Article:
The Fourth of July fireworks may be over, but sparks are still sizzling (along with the weather) here at the Research Institute as we celebrate our researchers’ published work. Take a look at who’s been in the press lately. This week we’re covering the decision factors behind allowing children to ride alone in self-driving cars, commentary on improving perinatal care in the United States, and why private sector working families are turning to Medicaid and CHIP for health coverage.
Tag Archive: Center for Child Injury Prevention Studies
When young investigators bring big ideas to Kristy Arbogast, PhD, this year’s winner of the Award for Excellence in Mentoring Research Trainees, she is eager to help them figure out their research vision from the ground up. That’s because Dr. Arbogast knows firsthand the value early career mentors have in shaping how investigators learn to interrogate a scientific problem, analyze the data, and use the results to improve the world.
In 1997, researchers at Children’s Hospital of Philadelphia partnered with State Farm Insurance, one of the largest automobile insurance companies in the U.S., to create the nation’s first large-scale, child-focused crash surveillance system. Over the next 10 years, the Partners for Child Passenger Safety Program (PCPS) studied more than 875,000 children involved in 600,000 car crashes, conducted 33,000 in-depth interviews, and analyzed over 800 on-site investigations. By its close in 2007, the world’s largest study of children in crashes had produced a robust set of recommendations based on hard data and backed by scientific expertise that would shape and advance legislation, vehicle design, and public health education for years to come. Since PCPS began, the U.S.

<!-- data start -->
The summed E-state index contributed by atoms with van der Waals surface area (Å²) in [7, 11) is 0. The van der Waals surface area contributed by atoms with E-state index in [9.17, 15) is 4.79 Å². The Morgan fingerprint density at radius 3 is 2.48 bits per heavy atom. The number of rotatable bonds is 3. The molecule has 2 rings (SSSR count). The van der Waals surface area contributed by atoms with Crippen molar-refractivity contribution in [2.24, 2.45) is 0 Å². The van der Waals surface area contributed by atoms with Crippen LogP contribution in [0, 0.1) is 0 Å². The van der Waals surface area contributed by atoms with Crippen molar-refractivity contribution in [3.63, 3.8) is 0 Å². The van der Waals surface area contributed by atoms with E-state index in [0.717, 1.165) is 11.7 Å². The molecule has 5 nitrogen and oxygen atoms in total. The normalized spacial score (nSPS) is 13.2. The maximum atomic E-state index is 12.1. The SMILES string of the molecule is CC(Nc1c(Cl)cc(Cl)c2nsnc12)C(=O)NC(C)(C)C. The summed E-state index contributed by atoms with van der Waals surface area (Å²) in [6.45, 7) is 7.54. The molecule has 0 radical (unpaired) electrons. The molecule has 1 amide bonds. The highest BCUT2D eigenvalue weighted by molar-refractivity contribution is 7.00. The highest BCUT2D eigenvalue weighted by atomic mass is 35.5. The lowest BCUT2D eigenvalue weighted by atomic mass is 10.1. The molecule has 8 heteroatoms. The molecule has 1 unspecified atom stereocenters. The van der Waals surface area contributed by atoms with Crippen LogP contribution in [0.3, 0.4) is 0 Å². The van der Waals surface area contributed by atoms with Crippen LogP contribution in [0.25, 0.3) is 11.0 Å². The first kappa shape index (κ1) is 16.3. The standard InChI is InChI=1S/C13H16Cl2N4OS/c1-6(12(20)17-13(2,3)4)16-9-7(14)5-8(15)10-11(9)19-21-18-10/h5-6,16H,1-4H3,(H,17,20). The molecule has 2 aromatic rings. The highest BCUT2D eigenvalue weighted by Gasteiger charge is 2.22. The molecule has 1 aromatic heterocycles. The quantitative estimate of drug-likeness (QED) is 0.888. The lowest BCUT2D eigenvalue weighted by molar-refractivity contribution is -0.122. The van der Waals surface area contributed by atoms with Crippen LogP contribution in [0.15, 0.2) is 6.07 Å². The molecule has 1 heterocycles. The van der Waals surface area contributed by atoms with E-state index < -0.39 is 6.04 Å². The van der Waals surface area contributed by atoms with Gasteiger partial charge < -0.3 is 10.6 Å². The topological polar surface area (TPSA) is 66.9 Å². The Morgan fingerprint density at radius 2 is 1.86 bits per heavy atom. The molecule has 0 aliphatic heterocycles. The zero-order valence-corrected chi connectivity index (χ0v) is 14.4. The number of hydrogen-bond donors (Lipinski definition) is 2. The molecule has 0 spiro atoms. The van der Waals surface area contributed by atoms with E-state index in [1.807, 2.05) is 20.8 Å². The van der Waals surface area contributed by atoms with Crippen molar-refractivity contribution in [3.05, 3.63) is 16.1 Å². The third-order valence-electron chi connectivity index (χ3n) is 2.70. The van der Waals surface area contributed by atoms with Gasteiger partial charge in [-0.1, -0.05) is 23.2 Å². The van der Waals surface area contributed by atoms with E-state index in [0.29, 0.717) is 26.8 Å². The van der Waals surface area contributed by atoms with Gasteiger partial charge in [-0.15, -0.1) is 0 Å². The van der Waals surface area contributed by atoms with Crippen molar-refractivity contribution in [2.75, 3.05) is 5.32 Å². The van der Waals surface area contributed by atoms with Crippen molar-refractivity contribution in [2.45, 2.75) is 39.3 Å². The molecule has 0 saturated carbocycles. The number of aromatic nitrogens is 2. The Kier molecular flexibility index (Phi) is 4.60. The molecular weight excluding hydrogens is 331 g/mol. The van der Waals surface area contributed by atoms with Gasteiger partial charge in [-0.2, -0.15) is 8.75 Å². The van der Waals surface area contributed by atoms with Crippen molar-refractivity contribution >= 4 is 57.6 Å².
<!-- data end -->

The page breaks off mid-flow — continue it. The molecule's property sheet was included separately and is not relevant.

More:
From the discovery of stem cells that multiply after a lung injury, to new data that advances how we think about (and treat) childhood cancer, our first roundup of March is packed with discovery. Read on to learn how our researchers stay at the forefront of pediatric science with a new study that expands what scientists know about the body’s extraordinary ability to regenerate, a pan-cancer project that distinguishes how cancer develops in children versus adults, and a handful of updates on what our investigators have in store for the near future.
The rapid translation of research results into new products, policies, and programs is a key part of the Center for Child Injury Prevention Studies’ (CChIPS) mission to spur innovations that keep children safe and healthy.
Each year, the Industry Advisory Board (IAB) of the CChIPS funds a portfolio of child safety-focused research projects. During the 2016-2017 CChIPS project year, the IAB funded 13 completed projects, spanning areas of focus including child-restraint design and performance, consumer/driver behavior, crash avoidance and autonomous vehicles, vehicle restraint performance, and crash test dummy biofidelity. Snapshots of these projects are available in the newly released 2017 CChIPS Annual Report: “Safe and Sound.”
It has been a whirlwind week for most Americans, so if you need to break away from political news to catch up with your science news, you’ve come to the right place.
If you’re among those of us who keeping mixing up your workdays following the holiday, yes, it’s already Friday. And you’re just in time for our weekly In the News highlights.
In the 10 years that the Center for Child Injury Prevention Studies (CChIPS) has been on the road to improving child safety, the unique collaboration between industry members, academia, and government has reached many milestones, which are being celebrated with a special anniversary report and timeline.